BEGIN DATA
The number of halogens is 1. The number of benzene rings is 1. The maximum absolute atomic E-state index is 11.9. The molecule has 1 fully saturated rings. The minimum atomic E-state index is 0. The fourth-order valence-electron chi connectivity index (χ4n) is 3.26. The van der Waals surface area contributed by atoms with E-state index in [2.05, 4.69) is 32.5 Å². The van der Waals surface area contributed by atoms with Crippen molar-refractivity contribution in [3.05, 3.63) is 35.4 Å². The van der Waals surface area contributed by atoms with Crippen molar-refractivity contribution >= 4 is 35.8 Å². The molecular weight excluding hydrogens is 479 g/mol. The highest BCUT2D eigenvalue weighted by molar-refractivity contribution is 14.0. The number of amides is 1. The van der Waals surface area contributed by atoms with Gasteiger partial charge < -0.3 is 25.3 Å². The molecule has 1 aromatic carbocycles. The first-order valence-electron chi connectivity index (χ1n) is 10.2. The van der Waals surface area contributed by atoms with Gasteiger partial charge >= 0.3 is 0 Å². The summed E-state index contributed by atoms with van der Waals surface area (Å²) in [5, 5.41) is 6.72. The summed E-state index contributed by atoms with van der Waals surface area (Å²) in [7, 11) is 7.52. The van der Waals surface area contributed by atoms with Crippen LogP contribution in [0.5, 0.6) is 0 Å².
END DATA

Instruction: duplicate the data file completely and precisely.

The number of halogens is 1. The number of benzene rings is 1. The maximum absolute atomic E-state index is 11.9. The molecule has 1 fully saturated rings. The minimum atomic E-state index is 0. The fourth-order valence-electron chi connectivity index (χ4n) is 3.26. The van der Waals surface area contributed by atoms with E-state index in [2.05, 4.69) is 32.5 Å². The van der Waals surface area contributed by atoms with Crippen molar-refractivity contribution in [3.05, 3.63) is 35.4 Å². The van der Waals surface area contributed by atoms with Crippen molar-refractivity contribution >= 4 is 35.8 Å². The molecular weight excluding hydrogens is 479 g/mol. The highest BCUT2D eigenvalue weighted by molar-refractivity contribution is 14.0. The number of amides is 1. The van der Waals surface area contributed by atoms with Gasteiger partial charge < -0.3 is 25.3 Å². The molecule has 1 aromatic carbocycles. The first-order valence-electron chi connectivity index (χ1n) is 10.2. The van der Waals surface area contributed by atoms with Gasteiger partial charge >= 0.3 is 0 Å². The summed E-state index contributed by atoms with van der Waals surface area (Å²) in [5, 5.41) is 6.72. The summed E-state index contributed by atoms with van der Waals surface area (Å²) in [7, 11) is 7.52. The van der Waals surface area contributed by atoms with Crippen LogP contribution in [0.5, 0.6) is 0 Å².